Relating to my previous post (tangentially), Seattle Times columnist Nicole Brodeur notes that nobody has stepped forward to challenge Seattle mayor Greg Nickels for his office. Brodeur attributes it to the fact that Nickels has a flair for constituent service, and his decision to fix the potholes upon assuming office endeared him to city residents. This is quite possibly true. But I wonder if something else is at work.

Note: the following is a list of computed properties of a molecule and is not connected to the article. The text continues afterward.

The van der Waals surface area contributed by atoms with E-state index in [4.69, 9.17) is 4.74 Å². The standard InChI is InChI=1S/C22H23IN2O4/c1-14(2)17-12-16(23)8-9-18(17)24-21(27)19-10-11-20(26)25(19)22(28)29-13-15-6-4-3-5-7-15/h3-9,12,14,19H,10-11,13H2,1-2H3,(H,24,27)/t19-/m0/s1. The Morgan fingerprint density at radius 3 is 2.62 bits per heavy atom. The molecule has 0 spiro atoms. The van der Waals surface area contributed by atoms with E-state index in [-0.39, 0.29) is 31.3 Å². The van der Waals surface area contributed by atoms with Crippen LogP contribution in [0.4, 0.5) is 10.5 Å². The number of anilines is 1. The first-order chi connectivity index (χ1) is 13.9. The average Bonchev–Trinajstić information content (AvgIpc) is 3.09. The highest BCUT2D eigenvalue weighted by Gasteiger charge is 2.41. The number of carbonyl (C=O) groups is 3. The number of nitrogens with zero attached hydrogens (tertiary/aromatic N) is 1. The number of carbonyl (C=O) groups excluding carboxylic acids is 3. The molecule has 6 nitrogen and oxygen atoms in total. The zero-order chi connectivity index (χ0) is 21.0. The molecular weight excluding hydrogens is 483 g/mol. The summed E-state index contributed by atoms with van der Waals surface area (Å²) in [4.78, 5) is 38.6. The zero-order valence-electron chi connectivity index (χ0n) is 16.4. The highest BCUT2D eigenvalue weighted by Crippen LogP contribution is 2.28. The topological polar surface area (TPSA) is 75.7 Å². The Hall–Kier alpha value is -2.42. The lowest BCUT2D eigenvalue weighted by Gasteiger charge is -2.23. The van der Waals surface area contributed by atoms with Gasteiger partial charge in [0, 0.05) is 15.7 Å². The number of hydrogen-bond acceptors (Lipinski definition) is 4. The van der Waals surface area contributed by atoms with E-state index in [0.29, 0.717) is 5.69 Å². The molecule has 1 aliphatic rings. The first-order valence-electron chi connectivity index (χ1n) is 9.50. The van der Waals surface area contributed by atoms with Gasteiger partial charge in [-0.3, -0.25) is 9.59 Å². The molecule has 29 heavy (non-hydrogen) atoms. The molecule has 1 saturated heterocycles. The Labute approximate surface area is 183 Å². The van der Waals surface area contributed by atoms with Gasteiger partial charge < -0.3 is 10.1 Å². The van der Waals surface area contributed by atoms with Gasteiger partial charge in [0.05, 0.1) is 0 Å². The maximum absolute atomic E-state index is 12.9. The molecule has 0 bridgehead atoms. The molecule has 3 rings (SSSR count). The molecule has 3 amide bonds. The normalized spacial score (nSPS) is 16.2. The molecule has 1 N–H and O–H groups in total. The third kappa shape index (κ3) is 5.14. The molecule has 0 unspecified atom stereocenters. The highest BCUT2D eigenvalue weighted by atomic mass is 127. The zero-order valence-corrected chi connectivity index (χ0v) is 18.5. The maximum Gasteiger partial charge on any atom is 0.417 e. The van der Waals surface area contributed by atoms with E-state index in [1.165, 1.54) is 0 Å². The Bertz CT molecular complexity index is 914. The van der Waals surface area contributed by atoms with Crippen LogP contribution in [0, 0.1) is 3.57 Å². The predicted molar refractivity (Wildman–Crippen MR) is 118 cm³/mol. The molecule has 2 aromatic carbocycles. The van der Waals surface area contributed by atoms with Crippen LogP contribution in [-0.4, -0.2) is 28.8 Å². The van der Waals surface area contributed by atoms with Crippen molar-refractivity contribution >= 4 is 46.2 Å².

Are the mayor's opponents waiting for the Seattle city budget to implode while Nickels is in charge? Despite his pothole repair program, the city has been spending far less on transportation than a recently convened commission has determined is neccessary to maintain the city's infrastructure. ($12 million/year; the commission believes that $25 million is more appropriate.) Along with declining gas taxes (which will only be aggrevated by increased use of mass transit) and the ever-expanding cost of social services and bureaucratic continuance, Seattle is going to have to raise taxes (sales or property), raise user and licensing fees, or make deeper cuts in the budget. To his credit, Nickels has done a good job of lowering the overhead costs, cutting unneccessary positions and eliminating duplication and overlap. Howewver, there's not much left to remove without impacting the underlying programs, and the budget still needs to shrink. Any cuts are going to antagonize one or more interest groups, permitting increases will damage the city's shaky business community, and tax increases will upset a large portion of the city's taxpayers. Right now, the city is content, but in four years, it is likely to be much less so, and that would be the time to make a run against Nickels.